# [R-meta] Questions about Omnibus tests

Rafael Rios bior@f@elrm @ending from gm@il@com
Tue Oct 30 06:15:34 CET 2018

```Dear Wolfgang,

Thank you for the very helpful advices! I will be grateful if you could
help me again with my new questions. I organized them in the topics bellow.

1. Does the QM-test, with an intercept in the model, evaluates if the
average true outcomes of subgroups differ from the reference level or from
0? I found a p>0.05, probably meaning that there is no difference among
subgroups. However, if you analyze the graph, there a higher effect size
for the subgroup of female choice compared to others. So, I am not sure
about the best approach to evaluate differences among outcomes. Why are the
graph results so different from the QM-test with an intercept in the model?
Should I evaluate results using anova(meta,btt=1:3)?

You also suggested that the script for pairwise comparisons was wrong.
According to the link that you provided, it can also be drawn
as summary(glht(meta, linfct=rbind(c(0,0,1), c(0,1,0), c(0,-1,1))),
test=adjusted("none")). Was the argument linfct=rbind(c(0,0,1)) used to
compare the subgroups of female choice (reference level) and male choice?
What am I evaluating by using summary(glht(meta,
linfct=rbind(female=c(1,0,0), male=c(0,1,0))), test=Chisqtest())?

2. Thank you for the correction of I² formula. What is the best approach to
measure heterogeneity in a multilevel meta-analysis? Maybe, this one:
http://www.metafor-project.org/doku.php/tips:i2_multilevel_multivariate

3. I used the standard deviation to weight the effect sizes, according to
Zaykin (2011). Is variance a better measure of weight than se in a
multilevel meta-analysis? Reference: D. V. Zaykin, Optimally weighted
Z-test is a powerful method for combining probabilities in meta-analysis.
J. Evol. Biol. 24, 1836–1841 (2011).

4. Finally, I agree with the exclusion of potential_sce as a random
variable. However, I need to control for this variable. An alternative
could be to include this potential_sce as a fixed variable. Is this model
more appropriate?: meta=rma.mv(zf, sezf, mods=~mate_choice+potential_sce,
random = list (~1|effectsizeID, ~1|studyID, ~1|species1), data = h_mc).

Thank you again for the help.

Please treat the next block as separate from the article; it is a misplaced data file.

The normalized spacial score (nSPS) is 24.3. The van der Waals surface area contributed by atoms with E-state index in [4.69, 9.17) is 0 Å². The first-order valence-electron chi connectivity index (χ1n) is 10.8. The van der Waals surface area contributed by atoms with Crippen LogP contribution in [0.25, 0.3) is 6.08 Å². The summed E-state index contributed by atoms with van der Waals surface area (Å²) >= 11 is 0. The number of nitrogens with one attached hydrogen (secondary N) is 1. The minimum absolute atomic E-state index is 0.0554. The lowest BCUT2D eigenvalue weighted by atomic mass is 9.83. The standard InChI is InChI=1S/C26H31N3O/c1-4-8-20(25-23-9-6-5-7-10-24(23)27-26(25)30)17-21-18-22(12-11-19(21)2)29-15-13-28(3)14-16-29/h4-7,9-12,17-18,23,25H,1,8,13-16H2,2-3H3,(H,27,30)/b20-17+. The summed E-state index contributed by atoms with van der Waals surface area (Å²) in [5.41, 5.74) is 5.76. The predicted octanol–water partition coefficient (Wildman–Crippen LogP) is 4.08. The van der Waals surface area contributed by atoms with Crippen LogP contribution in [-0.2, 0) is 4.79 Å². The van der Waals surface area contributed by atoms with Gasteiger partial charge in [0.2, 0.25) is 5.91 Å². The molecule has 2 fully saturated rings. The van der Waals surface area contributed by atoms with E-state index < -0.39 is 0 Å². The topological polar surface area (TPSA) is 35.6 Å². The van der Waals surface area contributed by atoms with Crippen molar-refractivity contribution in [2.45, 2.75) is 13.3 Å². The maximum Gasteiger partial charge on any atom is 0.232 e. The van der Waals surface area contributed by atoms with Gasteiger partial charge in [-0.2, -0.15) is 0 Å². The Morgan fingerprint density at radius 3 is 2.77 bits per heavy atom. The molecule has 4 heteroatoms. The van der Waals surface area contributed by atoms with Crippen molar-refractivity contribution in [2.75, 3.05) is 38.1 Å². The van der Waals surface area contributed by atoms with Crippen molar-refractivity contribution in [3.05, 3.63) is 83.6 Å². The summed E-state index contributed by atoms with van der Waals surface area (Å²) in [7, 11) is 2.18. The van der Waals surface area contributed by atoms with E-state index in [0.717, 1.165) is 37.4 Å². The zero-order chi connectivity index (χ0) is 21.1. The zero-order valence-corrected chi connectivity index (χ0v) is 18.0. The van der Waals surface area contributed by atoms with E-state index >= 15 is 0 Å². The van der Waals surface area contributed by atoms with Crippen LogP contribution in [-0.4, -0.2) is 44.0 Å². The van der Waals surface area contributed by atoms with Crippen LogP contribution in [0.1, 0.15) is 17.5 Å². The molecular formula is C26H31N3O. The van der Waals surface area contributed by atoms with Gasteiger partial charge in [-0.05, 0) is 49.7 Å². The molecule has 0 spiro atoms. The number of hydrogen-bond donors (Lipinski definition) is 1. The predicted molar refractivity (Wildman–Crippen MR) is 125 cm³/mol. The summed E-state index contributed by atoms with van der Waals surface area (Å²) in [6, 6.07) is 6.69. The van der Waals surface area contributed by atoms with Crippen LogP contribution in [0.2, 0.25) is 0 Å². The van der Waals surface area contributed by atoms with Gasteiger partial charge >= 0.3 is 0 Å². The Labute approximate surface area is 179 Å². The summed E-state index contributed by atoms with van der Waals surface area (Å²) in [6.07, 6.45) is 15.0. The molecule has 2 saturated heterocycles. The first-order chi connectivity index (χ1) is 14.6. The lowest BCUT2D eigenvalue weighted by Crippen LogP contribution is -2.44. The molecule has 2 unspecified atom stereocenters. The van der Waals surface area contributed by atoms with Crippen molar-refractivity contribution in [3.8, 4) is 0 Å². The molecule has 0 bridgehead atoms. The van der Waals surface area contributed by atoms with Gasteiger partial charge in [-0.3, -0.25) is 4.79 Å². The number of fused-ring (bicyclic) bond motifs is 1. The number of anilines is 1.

Best wishes,

Rafael.
__________________________________________________________

Dr. Rafael Rios Moura
*scientia amabilis*

Behavioral Ecologist, PhD
Postdoctoral Researcher
Campinas, São Paulo, Brazil

Currículo Lattes: http://lattes.cnpq.br/4264357546465157
ORCID: http://orcid.org/0000-0002-7911-4734
Research Gate: https://www.researchgate.net/profile/Rafael_Rios_Moura2

<http://buscatextual.cnpq.br/buscatextual/visualizacv.do?id=K4244908A8>

Em qui, 25 de out de 2018 às 16:59, Viechtbauer, Wolfgang (SP) <
wolfgang.viechtbauer using maastrichtuniversity.nl> escreveu:

> Dear Rafael,
>
> With an intercept in the model, the QM-test tests all coefficients except
> for the intercept. In this case, those coefficients reflect differences
> relative to the reference level defined by the intercept. So, the QM-test
> tells you whether the average true outcome is different for the various
> levels or not. The QM-test is not significant, so there is no
> (statistically significant) evidence that the average true outcome differs
> across the various levels.
>
> The intercept is significantly different from 0, but this is a completely
> different hypothesis and has nothing to do with the QM-test here. The
> intercept is the estimated average true outcome for the reference level.
> Whether it is different from 0 has nothing to do with whether the other
> levels are different from the reference level.
>
>
> http://www.metafor-project.org/doku.php/tips:testing_factors_lincoms
>
> You are also not conducting pairwise comparisons. Your code computes the
> estimated average true outcome for various pairs of levels and then chi^2
> tests with df=2 are conducted to test the null hypothesis that both of
> these average true outcomes are significantly different from 0. That is not
> testing for the *difference* between the two levels. The pairwise
> comparisons are:
>
> summary(glht(meta, linfct=rbind(c(1,0,0)-c(1,1,0))), test=Chisqtest())
> summary(glht(meta, linfct=rbind(c(1,0,0)-c(1,0,1))), test=Chisqtest())
> summary(glht(meta, linfct=rbind(c(1,0,1)-c(1,1,0))), test=Chisqtest())
>
> The first two are unnecessary, since the contrasts between the reference
> level and the second and third level are already part of the model output.
> All of these are not significant.
>
> As for the negative I^2 value: You are not using the correct formula. It
> should be: 100*(106.866-102)/106.866. This can still yield a negative value